passionate outburst of rage. Thumos type anger represents
an agitated, vehement anger that rushes along relentlessly. The root
meaning has to do with moving rapidly and was used of a man’s breathing
violently while pursuing an enemy in great rage!
God’s settled opposition to
and displeasure with sin
God’s wrath is his holy hatred of all
that is unholy. It is His righteous indignation at everything that is
unrighteous. It is the temper of God towards sin. It is not God's
uncontrollable rage, vindictive bitterness or a losing of His temper,
but the wrath of righteous reason and holy law.
Orge is used 36x in the NT in
the NASB (Mt;
6x) (Mt 3:7; Mark 3:5;
Lk 3:7; 21:23; Jn 3:36; Ro 1:18; 2:5, 8; 3:5; 4:15; 5:9; 9:22; 12:19;
13:4, 5; Ep 2:3; 4:31; 5:6; Col 3:6, 8; 1Th 1:10; 2:16; 5:9; 1Ti 2:8;
Heb 3:11; 4:3; James 1:19, 20; Re 6:16, 17; 11:18; 14:10; 16:19; 19:15).
Orge is used over 200 times in the
the first use which describes the orge of God is in Ex 4:14 (cp other
instances of Divine Orge in the Lxx - Ex 15:7, Ex 32:10-12, Ps 2:5, Ps
30:5, Ps 59:13, Ps 76:7, Ps 90:11, Ps 110:5)
Orge is translated:
anger, 6; wrath, 30 (KJV translates it also indignation and
vengeance). (Click discussion of God's Attribute of
here for ISBE
article on "Retribution" - scroll down to Topic "Instances
of the Use of Orge and thumos"; see also article on
In the present context note that the
quality of this wrath is divine ("of God"). As MacArthur says
is therefore unlike anything we know
of in the present world. God’s wrath is not like human anger,
which is always tainted by sin. God’s wrath is always and completely
righteous. He never loses His temper. The Puritan writer Thomas Watson
said, “Is God so infinitely holy? Then see how unlike to God sin is. …
No wonder, therefore, that God hates sin, being so unlike to Him, nay,
so contrary to Him; it strikes at His holiness." Unable to reconcile
the idea of God’s wrath with his own ideas of goodness and
righteousness, one liberal theologian made this claim: “We cannot think
with full consistency of God in terms of the highest human ideals of
personality and yet attribute to Him the rational passion of anger.”
But it is foolish, not to mention unbiblical, to measure God by human
standards and to discount the idea of His wrath simply because human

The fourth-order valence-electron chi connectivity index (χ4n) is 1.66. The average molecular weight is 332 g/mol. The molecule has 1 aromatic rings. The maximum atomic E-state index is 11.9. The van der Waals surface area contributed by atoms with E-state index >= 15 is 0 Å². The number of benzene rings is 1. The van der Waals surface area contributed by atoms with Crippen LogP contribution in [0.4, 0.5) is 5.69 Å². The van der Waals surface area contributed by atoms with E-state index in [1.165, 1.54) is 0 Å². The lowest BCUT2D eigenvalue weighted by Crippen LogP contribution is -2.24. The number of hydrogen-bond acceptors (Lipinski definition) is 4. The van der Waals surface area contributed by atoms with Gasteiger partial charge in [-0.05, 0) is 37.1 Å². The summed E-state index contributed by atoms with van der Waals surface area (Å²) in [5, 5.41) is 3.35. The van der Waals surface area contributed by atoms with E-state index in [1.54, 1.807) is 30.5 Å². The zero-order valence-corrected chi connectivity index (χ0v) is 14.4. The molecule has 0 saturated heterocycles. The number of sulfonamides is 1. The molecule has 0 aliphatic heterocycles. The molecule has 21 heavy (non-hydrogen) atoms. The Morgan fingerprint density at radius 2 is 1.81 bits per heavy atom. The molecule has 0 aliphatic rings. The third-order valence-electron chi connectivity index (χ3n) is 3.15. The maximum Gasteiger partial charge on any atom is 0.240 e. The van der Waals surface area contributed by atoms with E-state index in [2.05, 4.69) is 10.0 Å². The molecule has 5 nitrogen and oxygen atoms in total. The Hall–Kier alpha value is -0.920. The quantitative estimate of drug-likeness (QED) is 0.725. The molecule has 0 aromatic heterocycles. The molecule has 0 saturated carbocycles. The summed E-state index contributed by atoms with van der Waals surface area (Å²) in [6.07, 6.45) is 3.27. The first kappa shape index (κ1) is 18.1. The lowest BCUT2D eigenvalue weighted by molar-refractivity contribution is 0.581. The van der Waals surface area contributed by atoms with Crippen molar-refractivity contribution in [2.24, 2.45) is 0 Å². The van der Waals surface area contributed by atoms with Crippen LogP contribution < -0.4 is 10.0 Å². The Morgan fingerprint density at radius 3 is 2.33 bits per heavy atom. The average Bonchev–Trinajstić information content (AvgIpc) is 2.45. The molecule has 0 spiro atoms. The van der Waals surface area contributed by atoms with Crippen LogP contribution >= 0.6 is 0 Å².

anger is always flawed by sin. God’s anger is not capricious, irrational
rage but is the only response that a holy God could have toward evil.
God could not be holy and not be angry at evil. Holiness cannot tolerate
J: Romans 1-8. Chicago: Moody Press
MacArthur adds that
Orge does not refer to an
explosive outburst of temper but to an inner, deep resentment that
seethes and smolders, often unnoticed by others. It is therefore an
anger that only the Lord and the believer know about. Therefore, it is a
special danger, (for the believer because the anger of man does not
accomplish the righteousness of God) in that it can be privately
J. James. Moody or
John MacArthur writes that
signifies the strongest kind of
anger, that which reaches fever pitch, when God’s mercy and grace are
fully exhausted. It will mark the end of God’s patience and tolerance
with unregenerate, unrepentant mankind in the swelling of His final,
furious anger which He will vent on those whose works evidence their
persistent and unswerving rebellion against Him." (MacArthur,
J: Romans 1-8. Chicago: Moody Press
William Barclay writes that...
The Greeks defined thumos
as the kind of anger which is like the flame which comes from straw; it
quickly blazes up and just as quickly subsides. On the other hand, they
described ogre as anger which has become habitual...Orge
is anger which has become inveterate; it is long-lasting, slow-burning
anger, which refuses to be pacified and nurses its wrath to keep it
warm...To the Christian the burst of temper and the long-lived anger are
both alike forbidden." (Barclay,
W: The Daily Study Bible Series. The Westminster Press
Larry Richards in describing